Alabaster

This interesting and unusual name, introduced after the 1066 Conquest by William 1, is the result of the Anglicization of the Norman, Old French, word "arblaster" or "arbalestier", meaning a crossbowman. The derivation is from the Latin "arcuballistarius", a compound of "arcus", bow, and "ballista", a catapult. The name was used both as an occupational name for a soldier trained to use one of these weapons, and as a term denoting the category of a feudal tenant in sergeantry, that is, holding their lands in return for providing armed service with a crossbow. Job-descriptive surnames originally denoted the actual occupation of the namebearer, and later became hereditary.The surname is distinguished by being first recorded in the Domesday Book of 1066 (see below), and the development since then has included: Richard le Arbelaster (1198, Rutland), and Ralph Alebaster (circa 1200, Essex). The modern form include: Alabaster, Alabastar, Albisser and Arblaster. An interesting namebearer, recorded in the "Dictionary of National Biography", was William Alabaster (1567 - 1646), who was a famous Latin Scholar and Chaplain to the Earl of Essex during his attack on Cadiz in 1596. The first recorded spelling of the family name is shown to be that of Robertus Arbalistarius, which was dated 1086, in the Domesday Book, during the reign of King William 1, known as "The Conqueror", 1066 - 1087. Surnames became necessary when governments introduced personal taxation. In England this was known as Poll Tax. Throughout the centuries, surnames in every country have continued to "develop" often leading to astonishing variants of the original spelling.

Surnames reference. 2013.

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  • Alabaster — is a name applied to varieties of two distinct minerals: gypsum (a hydrous sulfate of calcium) and calcite (a carbonate of calcium). The former is the alabaster of the present day; the latter is generally the alabaster of the ancients. The two… …   Wikipedia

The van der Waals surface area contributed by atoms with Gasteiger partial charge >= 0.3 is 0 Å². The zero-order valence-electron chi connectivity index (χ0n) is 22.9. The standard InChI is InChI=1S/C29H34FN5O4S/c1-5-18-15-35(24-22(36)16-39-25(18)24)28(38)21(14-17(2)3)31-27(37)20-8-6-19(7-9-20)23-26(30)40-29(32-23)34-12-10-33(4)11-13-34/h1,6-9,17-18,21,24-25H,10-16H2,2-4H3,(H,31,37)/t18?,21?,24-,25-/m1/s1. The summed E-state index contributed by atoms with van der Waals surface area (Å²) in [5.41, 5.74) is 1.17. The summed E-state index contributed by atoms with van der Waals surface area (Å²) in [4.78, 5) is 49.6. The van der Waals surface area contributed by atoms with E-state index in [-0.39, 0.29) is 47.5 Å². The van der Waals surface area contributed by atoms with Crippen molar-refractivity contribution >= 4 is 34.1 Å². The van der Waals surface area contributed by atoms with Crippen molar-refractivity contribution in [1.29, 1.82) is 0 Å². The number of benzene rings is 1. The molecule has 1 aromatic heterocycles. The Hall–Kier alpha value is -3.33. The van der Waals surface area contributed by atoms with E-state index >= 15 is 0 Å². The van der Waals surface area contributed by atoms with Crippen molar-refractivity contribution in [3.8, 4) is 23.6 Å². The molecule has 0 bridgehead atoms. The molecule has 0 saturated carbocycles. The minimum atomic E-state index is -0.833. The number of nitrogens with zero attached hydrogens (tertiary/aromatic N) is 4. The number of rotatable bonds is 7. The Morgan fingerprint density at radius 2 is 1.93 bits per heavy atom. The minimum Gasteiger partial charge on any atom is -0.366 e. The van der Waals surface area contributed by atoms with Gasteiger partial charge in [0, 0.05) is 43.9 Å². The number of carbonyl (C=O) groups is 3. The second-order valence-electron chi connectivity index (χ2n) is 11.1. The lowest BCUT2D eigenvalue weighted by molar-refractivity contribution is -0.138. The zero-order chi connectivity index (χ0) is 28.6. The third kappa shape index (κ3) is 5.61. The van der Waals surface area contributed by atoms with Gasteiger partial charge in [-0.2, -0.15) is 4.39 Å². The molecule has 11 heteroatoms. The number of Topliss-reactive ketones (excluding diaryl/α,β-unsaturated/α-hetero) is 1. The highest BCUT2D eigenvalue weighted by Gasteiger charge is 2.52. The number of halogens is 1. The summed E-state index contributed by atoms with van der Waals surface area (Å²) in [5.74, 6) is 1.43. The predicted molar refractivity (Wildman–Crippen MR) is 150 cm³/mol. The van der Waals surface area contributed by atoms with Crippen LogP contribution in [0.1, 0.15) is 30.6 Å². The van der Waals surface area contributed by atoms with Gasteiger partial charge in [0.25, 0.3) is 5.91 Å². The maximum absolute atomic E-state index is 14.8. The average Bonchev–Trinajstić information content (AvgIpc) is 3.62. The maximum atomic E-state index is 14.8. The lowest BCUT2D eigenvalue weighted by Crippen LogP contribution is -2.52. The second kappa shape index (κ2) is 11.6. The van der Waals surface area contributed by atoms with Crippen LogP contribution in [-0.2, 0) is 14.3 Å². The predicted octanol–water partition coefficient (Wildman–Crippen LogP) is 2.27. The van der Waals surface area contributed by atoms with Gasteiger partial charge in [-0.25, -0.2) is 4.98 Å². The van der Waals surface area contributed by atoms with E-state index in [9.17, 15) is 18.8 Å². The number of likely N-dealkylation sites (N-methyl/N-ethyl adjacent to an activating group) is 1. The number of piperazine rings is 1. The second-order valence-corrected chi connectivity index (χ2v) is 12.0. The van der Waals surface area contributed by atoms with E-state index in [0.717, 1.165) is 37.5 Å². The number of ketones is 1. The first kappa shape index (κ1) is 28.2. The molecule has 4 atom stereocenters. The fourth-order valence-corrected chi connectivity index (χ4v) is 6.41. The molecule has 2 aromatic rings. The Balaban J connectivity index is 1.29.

• Alabaster — massiges Aggregat Chemische Formel CaSO4 · 2 H2O Mineralklasse Wasserhaltige Sulfate ohne fremde Anionen siehe Gips (nach Strunz) siehe Gips …   Deutsch Wikipedia

  • Alabaster — • The substance commonly known as alabaster is a fine grained variety of gypsum. Oriental alabaster, the alabastrites of the classical writers, is a translucent marble obtained from stalagmitic deposits Catholic Encyclopedia. Kevin Knight. 2006.… …   Catholic encyclopedia

  • Alabaster — Sm Edelgips erw. fach. (12. Jh.) Entlehnung. Entlehnt aus l. alabaster m., alabastrum n., dieses aus gr. alábastros m. und on n. (älter gr. alábastos) Alabaster (als Mineral), aus Alabaster gefertigtes Salbengefäß . Wohl zu einem ägyptischen Wort …   Etymologisches Wörterbuch der deutschen sprache

  • alabaster — [al′ə bas΄tər] n. [ME < OFr alabastre < L alabaster < Gr alabastros, earlier alabastos, vase for perfumes (often made of alabaster), prob. < Egypt *ʼ a labaste, vessel of (the goddess) Bast] 1. a translucent, whitish, fine grained… …   English World dictionary

  • Alabaster — Al a*bas ter, n. [L. alabaster, Gr. ala bastros, said to be derived fr. Alabastron, the name of a town in Egypt, near which it was common: cf. OF. alabastre, F. alb[^a]tre.] 1. (Min.) (a) A compact variety or sulphate of lime, or gypsum, of fine… …   The Collaborative International Dictionary of English

  • Alabaster — Alabaster, AL U.S. city in Alabama Population (2000): 22619 Housing Units (2000): 8594 Land area (2000): 20.472605 sq. miles (53.023800 sq. km) Water area (2000): 0.054715 sq. miles (0.141711 sq. km) Total area (2000): 20.527320 sq. miles… …   StarDict's U.S. Gazetteer Places

  • Alabaster, AL — U.S. city in Alabama Population (2000): 22619 Housing Units (2000): 8594 Land area (2000): 20.472605 sq. miles (53.023800 sq. km) Water area (2000): 0.054715 sq. miles (0.141711 sq. km) Total area (2000): 20.527320 sq. miles (53.165511 sq. km)… …   StarDict's U.S. Gazetteer Places

  • Alabaster — Alabaster: Der Name der feinkörnigen weißlichen Gipsart, mhd. alabaster, führt über entsprechend lat. alabaster auf griech. alábast‹r›os »Gips; gipserne Salbenbüchse« zurück …   Das Herkunftswörterbuch

  • Alabaster [2] — Alabaster, Balsambüchschen in Form einer Birne; aus Alabasterstein, d.i. einem von unserem Alabaster verschiedenen sintrigen, faserigen Kalkstein, gemacht …   Pierer's Universal-Lexikon

  • Alabaster — Alabaster. Eine Kalkart. In der Regel sehr weiß, von seinem Gefüge, halb durchsichtig. Wegen seines schönen Aussehens ist er als Stein zu Statuen kleinerer Art sehr geschätzt. In Florenz gibt es ganze Fabriken, welche sich mit nichts Anderem… …   Damen Conversations Lexikon

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